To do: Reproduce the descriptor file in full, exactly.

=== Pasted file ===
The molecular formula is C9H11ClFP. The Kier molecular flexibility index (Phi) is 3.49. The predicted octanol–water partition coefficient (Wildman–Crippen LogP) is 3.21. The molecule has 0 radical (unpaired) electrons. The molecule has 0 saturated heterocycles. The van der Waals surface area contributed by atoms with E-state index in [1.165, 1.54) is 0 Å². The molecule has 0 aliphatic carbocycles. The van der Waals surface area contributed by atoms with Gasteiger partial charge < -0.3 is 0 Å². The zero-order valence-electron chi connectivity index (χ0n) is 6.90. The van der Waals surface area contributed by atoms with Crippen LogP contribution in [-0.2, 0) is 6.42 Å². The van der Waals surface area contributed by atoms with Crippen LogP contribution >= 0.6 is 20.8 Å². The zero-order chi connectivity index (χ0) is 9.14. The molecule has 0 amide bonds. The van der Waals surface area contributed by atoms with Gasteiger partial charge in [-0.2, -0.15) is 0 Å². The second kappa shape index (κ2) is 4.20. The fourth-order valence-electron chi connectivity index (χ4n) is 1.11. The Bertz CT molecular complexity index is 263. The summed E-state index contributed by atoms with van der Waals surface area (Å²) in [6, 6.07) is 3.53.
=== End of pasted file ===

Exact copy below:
The molecular formula is C9H11ClFP. The Kier molecular flexibility index (Phi) is 3.49. The predicted octanol–water partition coefficient (Wildman–Crippen LogP) is 3.21. The molecule has 0 radical (unpaired) electrons. The molecule has 0 saturated heterocycles. The van der Waals surface area contributed by atoms with E-state index in [1.165, 1.54) is 0 Å². The molecule has 0 aliphatic carbocycles. The van der Waals surface area contributed by atoms with Gasteiger partial charge < -0.3 is 0 Å². The zero-order valence-electron chi connectivity index (χ0n) is 6.90. The van der Waals surface area contributed by atoms with Crippen LogP contribution in [-0.2, 0) is 6.42 Å². The van der Waals surface area contributed by atoms with Crippen LogP contribution >= 0.6 is 20.8 Å². The zero-order chi connectivity index (χ0) is 9.14. The molecule has 0 amide bonds. The van der Waals surface area contributed by atoms with Gasteiger partial charge in [-0.2, -0.15) is 0 Å². The second kappa shape index (κ2) is 4.20. The fourth-order valence-electron chi connectivity index (χ4n) is 1.11. The Bertz CT molecular complexity index is 263. The summed E-state index contributed by atoms with van der Waals surface area (Å²) in [6, 6.07) is 3.53.